His family relocated several times during his childhood, moving throughout the state and eventually settling in the town of
He excelled at sports, and at the age of 15 his first job was as a lifeguard on the
After college he worked in radio, broadcasting Iowa Hawkeyes football games and Chicago Cubs baseball games. At the age of 26, while traveling with the Cubs in
World War II interrupted his acting career, but afterward he returned to
He married Jane Wyman in 1940 and they had three children -- two biological daughters, one of whom died at just a day old, plus an adopted son. After disagreements about his political ambitions, Wyman filed for divorce in 1947.
Two years later he met the love of his life, Nancy Davis. They married in 1952 and remained so until he died more than a half-century later, and together they had a daughter and son. Many observers consider their marriage to be
Although he spent time in the often-superficial world of
Because he became known as the ultimate conservative Republican, many people today are surprised to learn that he was a Democrat until the age of 51. He changed parties partly because his views moved rightward as he aged, but mostly because the party of his youth moved leftward and away from
The first time he ran for office, in 1966, he won the governorship of
When he stepped into the Oval Office in January 1981, communism was on the rise, freedom was in decline, and
On the economic front he created an environment in which entrepreneurial innovation could flourish. He did this by scaling back regulations that were burdensome and anti-competitive, and by dramatically lowering tax rates in all income brackets so that people would have more money in their pockets to spend as they saw fit. And last but not least, he championed entrepreneurs and the social benefits that derive from their businesses; unlike his political adversaries, he did not vilify business because he understood the truth of Abraham Lincoln’s warning that "you can not help the wage-earner by pulling down the wage-payer."
The results were staggering. Inflation and unemployment were all but eliminated from being national issues, and incomes soared -- in fact, incomes soared so much that the total amount of money taken in by the government skyrocketed, even though the government was taking a much smaller percentage of each person’s income than it was before he was elected. Those who think government must raise taxes to raise revenue should take notice, because its annual revenue was much higher every year he was in office than it was in any year before he took office; and by the time he left office, its revenue was nearly twice what it was before.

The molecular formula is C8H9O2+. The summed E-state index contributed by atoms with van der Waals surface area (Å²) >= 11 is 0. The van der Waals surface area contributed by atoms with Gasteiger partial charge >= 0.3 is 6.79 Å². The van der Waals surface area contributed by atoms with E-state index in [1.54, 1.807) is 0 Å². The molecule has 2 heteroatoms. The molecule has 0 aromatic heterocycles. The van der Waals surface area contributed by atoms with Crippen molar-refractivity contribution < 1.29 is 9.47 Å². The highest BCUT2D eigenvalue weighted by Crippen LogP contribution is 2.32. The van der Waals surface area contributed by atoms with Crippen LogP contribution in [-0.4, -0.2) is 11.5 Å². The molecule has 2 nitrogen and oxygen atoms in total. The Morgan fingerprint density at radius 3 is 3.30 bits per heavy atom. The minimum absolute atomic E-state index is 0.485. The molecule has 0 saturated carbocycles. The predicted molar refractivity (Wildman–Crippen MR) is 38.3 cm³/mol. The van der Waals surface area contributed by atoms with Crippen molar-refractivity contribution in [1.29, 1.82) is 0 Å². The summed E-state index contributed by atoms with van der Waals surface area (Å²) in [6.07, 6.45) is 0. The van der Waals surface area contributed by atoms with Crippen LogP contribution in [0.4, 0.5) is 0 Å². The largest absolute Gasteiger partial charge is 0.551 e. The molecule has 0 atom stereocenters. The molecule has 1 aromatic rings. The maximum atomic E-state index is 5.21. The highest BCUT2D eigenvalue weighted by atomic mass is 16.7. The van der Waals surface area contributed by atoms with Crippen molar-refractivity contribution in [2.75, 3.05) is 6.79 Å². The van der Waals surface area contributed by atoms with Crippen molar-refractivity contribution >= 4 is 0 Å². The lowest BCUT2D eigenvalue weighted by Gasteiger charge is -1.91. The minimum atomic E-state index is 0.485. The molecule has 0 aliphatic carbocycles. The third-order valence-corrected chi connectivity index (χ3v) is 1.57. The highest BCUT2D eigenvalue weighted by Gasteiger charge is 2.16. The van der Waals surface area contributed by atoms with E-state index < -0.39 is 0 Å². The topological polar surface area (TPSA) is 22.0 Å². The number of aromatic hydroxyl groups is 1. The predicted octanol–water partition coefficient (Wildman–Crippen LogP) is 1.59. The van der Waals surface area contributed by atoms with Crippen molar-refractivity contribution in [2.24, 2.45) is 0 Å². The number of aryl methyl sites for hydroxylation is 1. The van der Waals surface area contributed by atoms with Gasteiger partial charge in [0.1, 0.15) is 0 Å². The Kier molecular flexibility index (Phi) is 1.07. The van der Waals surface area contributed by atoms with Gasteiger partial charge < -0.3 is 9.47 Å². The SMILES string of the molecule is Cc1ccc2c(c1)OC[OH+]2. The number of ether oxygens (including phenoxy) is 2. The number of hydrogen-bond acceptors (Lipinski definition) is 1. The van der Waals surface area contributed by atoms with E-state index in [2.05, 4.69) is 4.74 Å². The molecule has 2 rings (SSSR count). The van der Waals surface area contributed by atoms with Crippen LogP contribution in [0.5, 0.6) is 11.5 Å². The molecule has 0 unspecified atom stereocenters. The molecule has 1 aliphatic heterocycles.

On national defense and foreign affairs, his achievements were even more staggering. Instead of following his predecessor’s path of naïve appeasement, he drew a line in the sand and made it clear that
Many “realists” thought the Cold War would last in perpetuity, but he, an “idealist,” brought it to an end by design and without firing a shot. And with the disappearance of the
People who lived in fear of commissars in what was once East Germany, and of the Communist Party’s police state in what was once the Soviet Union, will tell you how in the 1980’s they were emboldened by the knowledge that an American president was finally standing up to their tormentors; how they were inspired by the knowledge that he was genuinely on the side of humanity and would not ignore their plight. They will tell you that without him, their freedom would never have come to be.
Here in America, we should remember that he was a man imbued with humility despite his great accomplishments; that he was “the leader of the free world” but always knew it was about us and not about him; and that he did not gain entree to power because of inherited wealth or family connections, but instead earned his way up from a modest beginning in a small Midwestern town.
He gave speeches like no one else I have ever seen, because he believed what he said and everyone knew it. While Abraham Lincoln was called “Honest Abe” and Andrew Jackson was called “Old Hickory,” this president was called “The Great Communicator.” Everyone who saw him agreed that nickname fit, but, humble to the end, he disavowed it when he said this during his last speech before leaving office: “I wasn’t a great communicator, but I communicated great things, and they didn’t spring full bloom from my brow, they came from the heart of a great nation -- from our experience, our wisdom, and our belief in the principles that have guided us for two centuries.”
In that same speech, he summed up his love for
He departed this earth in 2004, but that will not stop me from pausing today to say, “Thank you, Ronald Wilson Reagan.”